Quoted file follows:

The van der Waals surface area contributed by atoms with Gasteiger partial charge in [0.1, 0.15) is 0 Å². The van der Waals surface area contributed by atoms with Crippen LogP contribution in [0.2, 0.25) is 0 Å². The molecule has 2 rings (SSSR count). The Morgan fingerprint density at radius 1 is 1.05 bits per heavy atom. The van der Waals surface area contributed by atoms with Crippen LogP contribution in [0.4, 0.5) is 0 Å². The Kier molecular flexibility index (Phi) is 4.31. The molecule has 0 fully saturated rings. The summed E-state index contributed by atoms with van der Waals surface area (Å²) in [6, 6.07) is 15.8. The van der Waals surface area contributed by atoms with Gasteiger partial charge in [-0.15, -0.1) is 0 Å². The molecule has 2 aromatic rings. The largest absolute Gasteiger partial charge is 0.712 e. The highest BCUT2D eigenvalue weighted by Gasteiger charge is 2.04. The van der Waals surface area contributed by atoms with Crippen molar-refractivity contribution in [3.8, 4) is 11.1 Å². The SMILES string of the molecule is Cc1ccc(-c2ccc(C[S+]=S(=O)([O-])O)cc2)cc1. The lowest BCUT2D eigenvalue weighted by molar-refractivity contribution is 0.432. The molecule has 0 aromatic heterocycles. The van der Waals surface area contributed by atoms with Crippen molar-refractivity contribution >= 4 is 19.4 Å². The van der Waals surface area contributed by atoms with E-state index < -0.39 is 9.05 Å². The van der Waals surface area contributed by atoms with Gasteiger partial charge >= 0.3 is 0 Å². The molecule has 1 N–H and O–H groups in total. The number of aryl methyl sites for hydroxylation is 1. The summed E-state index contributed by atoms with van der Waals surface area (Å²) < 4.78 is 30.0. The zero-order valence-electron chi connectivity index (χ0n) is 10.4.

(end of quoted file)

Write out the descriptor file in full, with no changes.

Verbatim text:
The van der Waals surface area contributed by atoms with Gasteiger partial charge in [0.1, 0.15) is 0 Å². The van der Waals surface area contributed by atoms with Crippen LogP contribution in [0.2, 0.25) is 0 Å². The molecule has 2 rings (SSSR count). The Morgan fingerprint density at radius 1 is 1.05 bits per heavy atom. The van der Waals surface area contributed by atoms with Crippen LogP contribution in [0.4, 0.5) is 0 Å². The Kier molecular flexibility index (Phi) is 4.31. The molecule has 0 fully saturated rings. The summed E-state index contributed by atoms with van der Waals surface area (Å²) in [6, 6.07) is 15.8. The van der Waals surface area contributed by atoms with Gasteiger partial charge in [-0.15, -0.1) is 0 Å². The molecule has 2 aromatic rings. The largest absolute Gasteiger partial charge is 0.712 e. The highest BCUT2D eigenvalue weighted by Gasteiger charge is 2.04. The van der Waals surface area contributed by atoms with Crippen molar-refractivity contribution in [3.8, 4) is 11.1 Å². The SMILES string of the molecule is Cc1ccc(-c2ccc(C[S+]=S(=O)([O-])O)cc2)cc1. The lowest BCUT2D eigenvalue weighted by molar-refractivity contribution is 0.432. The molecule has 0 aromatic heterocycles. The van der Waals surface area contributed by atoms with Crippen molar-refractivity contribution >= 4 is 19.4 Å². The van der Waals surface area contributed by atoms with E-state index < -0.39 is 9.05 Å². The van der Waals surface area contributed by atoms with Gasteiger partial charge >= 0.3 is 0 Å². The molecule has 1 N–H and O–H groups in total. The number of aryl methyl sites for hydroxylation is 1. The summed E-state index contributed by atoms with van der Waals surface area (Å²) < 4.78 is 30.0. The zero-order valence-electron chi connectivity index (χ0n) is 10.4.